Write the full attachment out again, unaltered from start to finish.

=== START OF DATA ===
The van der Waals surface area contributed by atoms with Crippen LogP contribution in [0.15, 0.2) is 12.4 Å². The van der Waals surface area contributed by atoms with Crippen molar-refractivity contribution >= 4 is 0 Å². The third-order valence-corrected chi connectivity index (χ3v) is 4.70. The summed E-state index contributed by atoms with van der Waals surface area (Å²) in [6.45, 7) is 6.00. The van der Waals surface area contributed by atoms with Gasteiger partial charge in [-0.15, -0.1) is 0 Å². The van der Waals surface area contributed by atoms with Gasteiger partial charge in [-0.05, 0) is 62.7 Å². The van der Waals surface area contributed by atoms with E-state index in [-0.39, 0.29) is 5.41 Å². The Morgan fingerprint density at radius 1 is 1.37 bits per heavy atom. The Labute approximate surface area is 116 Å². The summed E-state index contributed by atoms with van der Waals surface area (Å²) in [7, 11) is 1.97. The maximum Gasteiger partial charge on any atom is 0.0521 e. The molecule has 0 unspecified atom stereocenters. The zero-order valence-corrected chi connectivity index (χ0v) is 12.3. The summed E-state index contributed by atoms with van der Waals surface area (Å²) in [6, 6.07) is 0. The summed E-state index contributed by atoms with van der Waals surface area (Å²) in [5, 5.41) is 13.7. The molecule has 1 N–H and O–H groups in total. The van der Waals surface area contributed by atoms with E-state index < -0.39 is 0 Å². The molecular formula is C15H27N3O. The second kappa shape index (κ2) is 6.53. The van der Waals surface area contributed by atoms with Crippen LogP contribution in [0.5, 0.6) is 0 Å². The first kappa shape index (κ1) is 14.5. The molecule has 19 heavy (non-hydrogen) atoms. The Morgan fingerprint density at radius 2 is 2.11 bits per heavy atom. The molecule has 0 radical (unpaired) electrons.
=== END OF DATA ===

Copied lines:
The van der Waals surface area contributed by atoms with Crippen LogP contribution in [0.15, 0.2) is 12.4 Å². The van der Waals surface area contributed by atoms with Crippen molar-refractivity contribution >= 4 is 0 Å². The third-order valence-corrected chi connectivity index (χ3v) is 4.70. The summed E-state index contributed by atoms with van der Waals surface area (Å²) in [6.45, 7) is 6.00. The van der Waals surface area contributed by atoms with Gasteiger partial charge in [-0.15, -0.1) is 0 Å². The van der Waals surface area contributed by atoms with Gasteiger partial charge in [-0.05, 0) is 62.7 Å². The van der Waals surface area contributed by atoms with E-state index in [-0.39, 0.29) is 5.41 Å². The Morgan fingerprint density at radius 1 is 1.37 bits per heavy atom. The Labute approximate surface area is 116 Å². The summed E-state index contributed by atoms with van der Waals surface area (Å²) in [7, 11) is 1.97. The maximum Gasteiger partial charge on any atom is 0.0521 e. The molecule has 0 unspecified atom stereocenters. The zero-order valence-corrected chi connectivity index (χ0v) is 12.3. The summed E-state index contributed by atoms with van der Waals surface area (Å²) in [6, 6.07) is 0. The summed E-state index contributed by atoms with van der Waals surface area (Å²) in [5, 5.41) is 13.7. The molecule has 1 N–H and O–H groups in total. The van der Waals surface area contributed by atoms with E-state index < -0.39 is 0 Å². The molecular formula is C15H27N3O. The second kappa shape index (κ2) is 6.53. The van der Waals surface area contributed by atoms with Crippen LogP contribution in [0.5, 0.6) is 0 Å². The first kappa shape index (κ1) is 14.5. The molecule has 19 heavy (non-hydrogen) atoms. The Morgan fingerprint density at radius 2 is 2.11 bits per heavy atom. The molecule has 0 radical (unpaired) electrons.